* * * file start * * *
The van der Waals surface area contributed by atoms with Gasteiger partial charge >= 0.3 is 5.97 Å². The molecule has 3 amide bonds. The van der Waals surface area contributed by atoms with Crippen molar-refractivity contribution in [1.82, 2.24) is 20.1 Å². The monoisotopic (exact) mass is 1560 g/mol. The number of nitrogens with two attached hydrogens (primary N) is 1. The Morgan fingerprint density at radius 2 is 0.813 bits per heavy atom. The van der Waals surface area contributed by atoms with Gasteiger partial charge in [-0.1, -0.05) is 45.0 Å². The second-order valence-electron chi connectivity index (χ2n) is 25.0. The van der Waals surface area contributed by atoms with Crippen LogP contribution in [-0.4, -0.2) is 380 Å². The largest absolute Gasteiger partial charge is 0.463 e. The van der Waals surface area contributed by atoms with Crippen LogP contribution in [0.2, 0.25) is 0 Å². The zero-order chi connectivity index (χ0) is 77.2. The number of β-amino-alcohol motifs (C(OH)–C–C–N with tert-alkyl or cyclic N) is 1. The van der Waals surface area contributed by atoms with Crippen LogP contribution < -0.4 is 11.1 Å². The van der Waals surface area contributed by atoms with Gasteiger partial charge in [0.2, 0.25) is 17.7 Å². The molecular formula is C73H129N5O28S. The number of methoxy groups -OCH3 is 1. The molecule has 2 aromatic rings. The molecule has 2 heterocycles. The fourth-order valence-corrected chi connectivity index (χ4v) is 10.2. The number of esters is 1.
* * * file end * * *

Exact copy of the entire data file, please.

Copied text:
The van der Waals surface area contributed by atoms with Gasteiger partial charge >= 0.3 is 5.97 Å². The molecule has 3 amide bonds. The van der Waals surface area contributed by atoms with Crippen molar-refractivity contribution in [1.82, 2.24) is 20.1 Å². The monoisotopic (exact) mass is 1560 g/mol. The number of nitrogens with two attached hydrogens (primary N) is 1. The Morgan fingerprint density at radius 2 is 0.813 bits per heavy atom. The van der Waals surface area contributed by atoms with Gasteiger partial charge in [-0.1, -0.05) is 45.0 Å². The second-order valence-electron chi connectivity index (χ2n) is 25.0. The van der Waals surface area contributed by atoms with Crippen LogP contribution in [-0.4, -0.2) is 380 Å². The largest absolute Gasteiger partial charge is 0.463 e. The van der Waals surface area contributed by atoms with Crippen LogP contribution in [0.2, 0.25) is 0 Å². The zero-order chi connectivity index (χ0) is 77.2. The number of β-amino-alcohol motifs (C(OH)–C–C–N with tert-alkyl or cyclic N) is 1. The van der Waals surface area contributed by atoms with Crippen LogP contribution < -0.4 is 11.1 Å². The van der Waals surface area contributed by atoms with Gasteiger partial charge in [0.2, 0.25) is 17.7 Å². The molecular formula is C73H129N5O28S. The number of methoxy groups -OCH3 is 1. The molecule has 2 aromatic rings. The molecule has 2 heterocycles. The fourth-order valence-corrected chi connectivity index (χ4v) is 10.2. The number of esters is 1.